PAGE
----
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Author Topic: Is it true that Earth's gravity is less at the equator?  (Read 8764 times)

Offline common_sense_seeker

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Is it not counter-intuitive to think that the Earth bulges at the equator due to it's rotation, yet the surface gravity (0.99732g) is less than if you were at the poles? Surely the fact that there is more mass between an object at the equator and the center of the Earth should be a factor in the explanation? But there is no mention of this in the textbook reason, which is not very convincing in my opinion. Does anyone agree that this is highly counter-intuitive?
« Last Edit: 03/10/2008 12:08:56 by chris »


 

Offline rosy

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Re: Is it true that Earth's gravity is less at the equator?
« Reply #1 on: 30/09/2008 11:33:44 »
Nope, makes perfect sense. Will try to find a diagram that explains it nicely when I get a minute.
 

Offline Bored chemist

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Re: Is it true that Earth's gravity is less at the equator?
« Reply #2 on: 30/09/2008 19:24:22 »
CSS,
You must think it's really counter intuitive. You have posted at least 3 times about it.
Actually it makes perfect sense, but you don't understand it.
 

lyner

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Re: Is it true that Earth's gravity is less at the equator?
« Reply #3 on: 30/09/2008 21:27:00 »
Intuition is a really bad basis for Science, in any case. Work it out properly and it gives you the right answer. What more could you ask?
 

Offline LeeE

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Re: Is it true that Earth's gravity is less at the equator?
« Reply #4 on: 30/09/2008 21:30:40 »
Groan...........
 

blakestyger

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Re: Is it true that Earth's gravity is less at the equator?
« Reply #5 on: 30/09/2008 23:33:36 »
CSS - Gravity calculation involves mass and distance.
 

lyner

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Re: Is it true that Earth's gravity is less at the equator?
« Reply #6 on: 01/10/2008 00:25:09 »
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CSS: But there is no mention of this in the textbook reason,

And which textbook have you been reading?
I wonder whether you have actually read a serious textbook or if you would have understood what it said. Any graduate level book will explain the matter perfectly adequately - you may need to be able to follow the integration, though.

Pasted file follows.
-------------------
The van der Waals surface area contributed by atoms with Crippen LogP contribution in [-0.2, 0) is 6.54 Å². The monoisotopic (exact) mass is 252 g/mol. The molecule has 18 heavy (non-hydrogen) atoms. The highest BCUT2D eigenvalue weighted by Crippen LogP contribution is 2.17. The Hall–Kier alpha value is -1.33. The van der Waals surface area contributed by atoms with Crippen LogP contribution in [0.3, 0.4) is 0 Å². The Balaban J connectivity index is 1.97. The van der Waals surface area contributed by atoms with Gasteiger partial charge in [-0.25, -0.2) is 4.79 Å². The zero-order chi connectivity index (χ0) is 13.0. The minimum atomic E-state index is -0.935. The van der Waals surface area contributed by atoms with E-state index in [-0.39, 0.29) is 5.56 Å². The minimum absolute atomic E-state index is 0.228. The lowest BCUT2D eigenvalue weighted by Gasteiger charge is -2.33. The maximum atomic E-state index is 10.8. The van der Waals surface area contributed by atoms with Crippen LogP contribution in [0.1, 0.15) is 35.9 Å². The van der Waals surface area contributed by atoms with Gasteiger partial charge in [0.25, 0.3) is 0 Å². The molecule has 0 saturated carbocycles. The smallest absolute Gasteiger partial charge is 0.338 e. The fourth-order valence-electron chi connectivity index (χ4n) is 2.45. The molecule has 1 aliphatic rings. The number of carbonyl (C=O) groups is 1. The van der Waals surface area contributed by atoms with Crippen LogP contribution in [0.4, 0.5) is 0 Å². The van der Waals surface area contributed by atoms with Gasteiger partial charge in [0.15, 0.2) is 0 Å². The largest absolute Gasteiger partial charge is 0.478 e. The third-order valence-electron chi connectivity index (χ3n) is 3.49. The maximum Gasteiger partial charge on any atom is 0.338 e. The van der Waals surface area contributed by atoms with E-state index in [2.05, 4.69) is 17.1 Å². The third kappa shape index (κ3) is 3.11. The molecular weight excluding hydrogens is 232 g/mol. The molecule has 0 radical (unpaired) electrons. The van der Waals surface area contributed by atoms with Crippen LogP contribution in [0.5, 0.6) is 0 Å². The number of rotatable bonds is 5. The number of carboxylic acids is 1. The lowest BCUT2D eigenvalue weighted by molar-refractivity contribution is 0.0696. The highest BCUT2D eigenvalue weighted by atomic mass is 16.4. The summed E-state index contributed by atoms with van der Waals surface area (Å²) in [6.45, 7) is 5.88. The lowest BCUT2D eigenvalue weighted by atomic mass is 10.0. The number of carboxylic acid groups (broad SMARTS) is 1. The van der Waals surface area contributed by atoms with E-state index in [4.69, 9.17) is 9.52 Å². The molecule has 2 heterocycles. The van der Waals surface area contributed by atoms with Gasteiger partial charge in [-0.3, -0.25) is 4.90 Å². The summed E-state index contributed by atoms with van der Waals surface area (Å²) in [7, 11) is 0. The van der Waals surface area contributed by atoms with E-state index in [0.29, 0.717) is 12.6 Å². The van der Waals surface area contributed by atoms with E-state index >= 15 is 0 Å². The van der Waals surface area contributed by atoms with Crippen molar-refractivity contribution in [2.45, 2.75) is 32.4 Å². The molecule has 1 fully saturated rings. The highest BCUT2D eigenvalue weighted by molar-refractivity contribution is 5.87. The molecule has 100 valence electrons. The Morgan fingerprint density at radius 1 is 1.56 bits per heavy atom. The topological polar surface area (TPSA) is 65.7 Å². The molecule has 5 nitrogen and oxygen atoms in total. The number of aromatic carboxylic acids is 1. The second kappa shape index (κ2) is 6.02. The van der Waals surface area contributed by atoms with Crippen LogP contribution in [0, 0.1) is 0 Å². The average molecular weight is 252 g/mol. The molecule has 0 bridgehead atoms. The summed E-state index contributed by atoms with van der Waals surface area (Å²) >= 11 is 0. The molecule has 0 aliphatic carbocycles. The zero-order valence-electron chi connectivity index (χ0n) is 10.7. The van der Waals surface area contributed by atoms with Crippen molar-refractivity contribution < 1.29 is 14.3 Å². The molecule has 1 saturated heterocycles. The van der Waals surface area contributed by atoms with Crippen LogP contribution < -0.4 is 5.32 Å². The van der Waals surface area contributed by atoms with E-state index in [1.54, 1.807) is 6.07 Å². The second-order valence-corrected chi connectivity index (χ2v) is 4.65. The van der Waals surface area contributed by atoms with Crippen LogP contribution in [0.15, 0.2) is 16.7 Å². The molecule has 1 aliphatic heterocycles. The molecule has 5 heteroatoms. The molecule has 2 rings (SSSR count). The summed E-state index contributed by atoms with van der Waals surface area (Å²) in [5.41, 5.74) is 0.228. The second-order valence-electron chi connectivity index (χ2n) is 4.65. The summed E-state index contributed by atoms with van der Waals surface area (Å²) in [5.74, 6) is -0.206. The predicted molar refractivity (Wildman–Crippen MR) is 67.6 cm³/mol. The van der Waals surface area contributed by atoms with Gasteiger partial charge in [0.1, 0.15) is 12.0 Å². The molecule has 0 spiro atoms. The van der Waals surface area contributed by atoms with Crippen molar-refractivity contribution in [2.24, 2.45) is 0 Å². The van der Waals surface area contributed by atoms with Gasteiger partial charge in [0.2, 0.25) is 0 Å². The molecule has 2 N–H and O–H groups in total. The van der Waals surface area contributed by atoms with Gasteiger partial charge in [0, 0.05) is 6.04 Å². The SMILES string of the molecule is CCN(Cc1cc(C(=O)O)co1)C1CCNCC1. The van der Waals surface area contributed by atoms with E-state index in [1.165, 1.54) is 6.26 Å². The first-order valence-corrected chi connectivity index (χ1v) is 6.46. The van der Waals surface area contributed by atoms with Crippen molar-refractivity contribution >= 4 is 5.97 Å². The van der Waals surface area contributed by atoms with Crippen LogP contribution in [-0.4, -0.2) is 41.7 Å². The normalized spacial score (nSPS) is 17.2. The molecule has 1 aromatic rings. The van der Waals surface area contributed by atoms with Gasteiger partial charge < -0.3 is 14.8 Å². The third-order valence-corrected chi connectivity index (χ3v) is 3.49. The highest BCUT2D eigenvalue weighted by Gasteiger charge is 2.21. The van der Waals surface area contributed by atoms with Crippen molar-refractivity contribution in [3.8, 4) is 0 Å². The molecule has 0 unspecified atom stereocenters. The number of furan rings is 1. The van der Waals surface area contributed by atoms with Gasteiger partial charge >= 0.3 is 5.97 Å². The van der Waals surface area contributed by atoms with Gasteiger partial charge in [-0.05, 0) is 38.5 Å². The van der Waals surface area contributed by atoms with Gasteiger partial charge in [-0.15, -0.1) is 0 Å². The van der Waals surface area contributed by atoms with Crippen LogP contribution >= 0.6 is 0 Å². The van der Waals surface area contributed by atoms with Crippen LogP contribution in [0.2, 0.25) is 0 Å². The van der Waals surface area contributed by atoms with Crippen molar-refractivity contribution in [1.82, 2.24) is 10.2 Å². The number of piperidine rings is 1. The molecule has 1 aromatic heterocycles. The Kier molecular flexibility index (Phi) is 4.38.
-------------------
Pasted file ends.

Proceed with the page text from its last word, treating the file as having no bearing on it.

Offline Bored chemist

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Re: Is it true that Earth's gravity is less at the equator?
« Reply #7 on: 01/10/2008 06:54:42 »
I think this is more "school playground" level than graduate level. Most kids understand that a merry go round throws you off because it spins. It seems css has failed to understand this (or he's a troll).
 

Offline turnipsock

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Re: Is it true that Earth's gravity is less at the equator?
« Reply #8 on: 01/10/2008 11:00:00 »
where are the sun and moon in this?
 

Offline common_sense_seeker

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Re: Is it true that Earth's gravity is less at the equator?
« Reply #9 on: 01/10/2008 13:36:09 »
Jeez, I willing to admit I've made a mistake if need be. I'll take a proper look at the standard solution in my own time. Just thinking out loud, that's all.
 

Offline Don_1

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Re: Is it true that Earth's gravity is less at the equator?
« Reply #10 on: 01/10/2008 14:27:21 »
Would centrifugal force play a part in this?
 

Offline common_sense_seeker

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Re: Is it true that Earth's gravity is less at the equator?
« Reply #11 on: 01/10/2008 16:23:39 »
I think this is more "school playground" level than graduate level. Most kids understand that a merry go round throws you off because it spins. It seems css has failed to understand this (or he's a troll).

It's not as clear cut as may think. The Moon isn't spinning about it's own axis in the same way that the Earth is. But it still has gravitational anomalies that aren't easy to explain. It also has flattening, and has a lower average equatorial surface gravity. Therefore it can't be due to centrifugal force.

If the Earth stopped spinning, would it suddenly change to more surface gravity at the equator, due to the loss of centrifugal force?
« Last Edit: 01/10/2008 16:39:41 by common_sense_seeker »
 

Offline common_sense_seeker

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Re: Is it true that Earth's gravity is less at the equator?
« Reply #12 on: 01/10/2008 16:45:00 »